Grain Coast

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Grain Coast,

W Africa, former name of a part of the Atlantic coast that is roughly identical with the coast of modern Liberia. In the 15th cent. "grains of paradise," i.e., seeds of the melegueta pepper, became a major export item; hence the name Grain Coast.

Grain Coast


a section of the littoral of Liberia, between capes Mesurado and Palmas. The coast is low, flat, and of a lagoonal type. Equatorial rain forests and mangrove thickets are the predominant forms of vegetation. The Grain Coast acquired its name from its trade in Malaguetta pepper—”grains of paradise.”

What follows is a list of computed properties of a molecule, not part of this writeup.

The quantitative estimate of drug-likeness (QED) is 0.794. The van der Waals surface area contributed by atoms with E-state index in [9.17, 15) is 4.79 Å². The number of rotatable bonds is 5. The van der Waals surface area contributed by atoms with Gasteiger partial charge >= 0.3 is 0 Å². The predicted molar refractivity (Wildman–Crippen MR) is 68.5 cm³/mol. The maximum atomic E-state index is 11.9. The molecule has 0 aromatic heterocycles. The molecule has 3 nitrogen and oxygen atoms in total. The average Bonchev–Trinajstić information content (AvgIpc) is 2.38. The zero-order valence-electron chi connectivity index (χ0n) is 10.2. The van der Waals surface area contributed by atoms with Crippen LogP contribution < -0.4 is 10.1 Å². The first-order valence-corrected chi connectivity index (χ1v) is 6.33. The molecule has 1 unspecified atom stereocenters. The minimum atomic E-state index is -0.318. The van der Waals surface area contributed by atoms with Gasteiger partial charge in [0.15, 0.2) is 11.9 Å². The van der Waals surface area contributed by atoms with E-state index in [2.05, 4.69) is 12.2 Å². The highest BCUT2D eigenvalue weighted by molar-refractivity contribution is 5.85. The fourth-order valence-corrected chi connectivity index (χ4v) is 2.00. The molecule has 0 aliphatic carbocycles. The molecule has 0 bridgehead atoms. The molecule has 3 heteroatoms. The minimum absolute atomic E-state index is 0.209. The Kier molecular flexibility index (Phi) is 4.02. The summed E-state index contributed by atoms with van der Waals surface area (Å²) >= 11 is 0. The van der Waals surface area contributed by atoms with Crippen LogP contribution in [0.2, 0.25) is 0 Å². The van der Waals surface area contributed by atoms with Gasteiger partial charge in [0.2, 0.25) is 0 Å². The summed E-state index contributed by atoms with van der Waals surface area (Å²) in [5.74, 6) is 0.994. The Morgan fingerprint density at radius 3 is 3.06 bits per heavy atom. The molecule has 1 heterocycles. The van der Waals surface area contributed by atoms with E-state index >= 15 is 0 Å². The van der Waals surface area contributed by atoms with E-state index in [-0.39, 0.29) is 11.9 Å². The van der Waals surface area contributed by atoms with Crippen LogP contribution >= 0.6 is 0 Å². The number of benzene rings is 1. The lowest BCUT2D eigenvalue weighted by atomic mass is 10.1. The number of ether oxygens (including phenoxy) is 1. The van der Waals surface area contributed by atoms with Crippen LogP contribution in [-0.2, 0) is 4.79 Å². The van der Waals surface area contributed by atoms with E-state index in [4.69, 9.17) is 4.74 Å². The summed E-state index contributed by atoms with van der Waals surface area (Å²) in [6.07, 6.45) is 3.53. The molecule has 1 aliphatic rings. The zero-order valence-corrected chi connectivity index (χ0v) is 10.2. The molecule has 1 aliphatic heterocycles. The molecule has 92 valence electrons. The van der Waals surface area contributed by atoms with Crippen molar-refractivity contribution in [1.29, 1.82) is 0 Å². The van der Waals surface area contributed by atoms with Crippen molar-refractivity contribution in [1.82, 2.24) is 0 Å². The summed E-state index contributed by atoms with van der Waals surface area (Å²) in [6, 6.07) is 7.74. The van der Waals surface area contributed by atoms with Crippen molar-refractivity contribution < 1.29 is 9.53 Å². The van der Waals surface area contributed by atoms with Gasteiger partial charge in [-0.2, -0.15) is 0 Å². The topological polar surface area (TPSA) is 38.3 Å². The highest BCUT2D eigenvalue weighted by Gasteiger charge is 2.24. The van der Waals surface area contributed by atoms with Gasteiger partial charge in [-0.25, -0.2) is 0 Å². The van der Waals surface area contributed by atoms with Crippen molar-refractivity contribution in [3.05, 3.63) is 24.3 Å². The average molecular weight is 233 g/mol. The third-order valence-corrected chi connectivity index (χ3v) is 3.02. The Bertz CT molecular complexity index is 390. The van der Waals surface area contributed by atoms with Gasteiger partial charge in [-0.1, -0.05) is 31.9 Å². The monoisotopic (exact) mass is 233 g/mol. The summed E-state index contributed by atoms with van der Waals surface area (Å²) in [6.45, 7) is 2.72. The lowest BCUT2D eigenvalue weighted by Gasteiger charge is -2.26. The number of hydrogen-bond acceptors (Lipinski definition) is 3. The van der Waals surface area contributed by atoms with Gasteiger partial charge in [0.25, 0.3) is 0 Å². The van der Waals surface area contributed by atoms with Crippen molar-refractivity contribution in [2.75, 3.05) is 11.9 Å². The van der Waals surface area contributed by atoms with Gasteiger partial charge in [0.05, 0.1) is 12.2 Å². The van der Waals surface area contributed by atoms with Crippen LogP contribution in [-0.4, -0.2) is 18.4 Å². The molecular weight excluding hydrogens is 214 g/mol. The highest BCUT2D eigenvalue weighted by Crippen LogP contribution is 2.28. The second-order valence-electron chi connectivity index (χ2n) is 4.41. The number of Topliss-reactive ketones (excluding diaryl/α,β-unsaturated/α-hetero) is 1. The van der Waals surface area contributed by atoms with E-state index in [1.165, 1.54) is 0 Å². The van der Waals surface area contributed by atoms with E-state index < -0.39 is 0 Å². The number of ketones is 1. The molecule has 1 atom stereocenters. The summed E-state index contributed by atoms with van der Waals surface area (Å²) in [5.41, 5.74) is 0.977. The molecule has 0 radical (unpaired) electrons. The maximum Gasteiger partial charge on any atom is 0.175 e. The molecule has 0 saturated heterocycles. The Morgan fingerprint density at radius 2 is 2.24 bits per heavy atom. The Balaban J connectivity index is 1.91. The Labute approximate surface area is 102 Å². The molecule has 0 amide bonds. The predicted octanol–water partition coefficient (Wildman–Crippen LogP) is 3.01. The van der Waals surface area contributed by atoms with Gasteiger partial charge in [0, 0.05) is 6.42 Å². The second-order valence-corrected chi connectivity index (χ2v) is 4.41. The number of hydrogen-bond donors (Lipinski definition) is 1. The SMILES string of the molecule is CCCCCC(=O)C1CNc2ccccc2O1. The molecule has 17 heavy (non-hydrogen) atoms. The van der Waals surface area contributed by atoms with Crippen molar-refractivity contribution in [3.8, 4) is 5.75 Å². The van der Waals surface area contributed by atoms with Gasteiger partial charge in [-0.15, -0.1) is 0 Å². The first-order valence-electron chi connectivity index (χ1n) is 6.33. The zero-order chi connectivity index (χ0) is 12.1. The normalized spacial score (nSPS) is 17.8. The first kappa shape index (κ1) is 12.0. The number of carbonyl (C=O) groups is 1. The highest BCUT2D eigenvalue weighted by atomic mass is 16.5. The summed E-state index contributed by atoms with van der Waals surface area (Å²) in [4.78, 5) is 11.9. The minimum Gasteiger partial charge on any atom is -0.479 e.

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Formerly known in Europe as the "Grain Coast," the Republic of Liberia officially declared its independence on July 26, 1847.
Her husband, Bishop Nelson, is founder and presiding prelate of Grain Coast Ministries Inc., which owns and operates the Willimae C.
Portugal's king, Alfonso V, established a monopoly over the Grain Coast trade of pre-Liberia in 1460, as clarified in the 1494 Treaty of Tordesillas signed by Portugal and Spain.(8)
If any segment of the population has been the target of resentment, it is the Americo-Liberians, the descendants of freed slaves who migrated from the United States to the "Grain Coast" of Africa starting in 1821 and proclaimed an independent republic in 1847.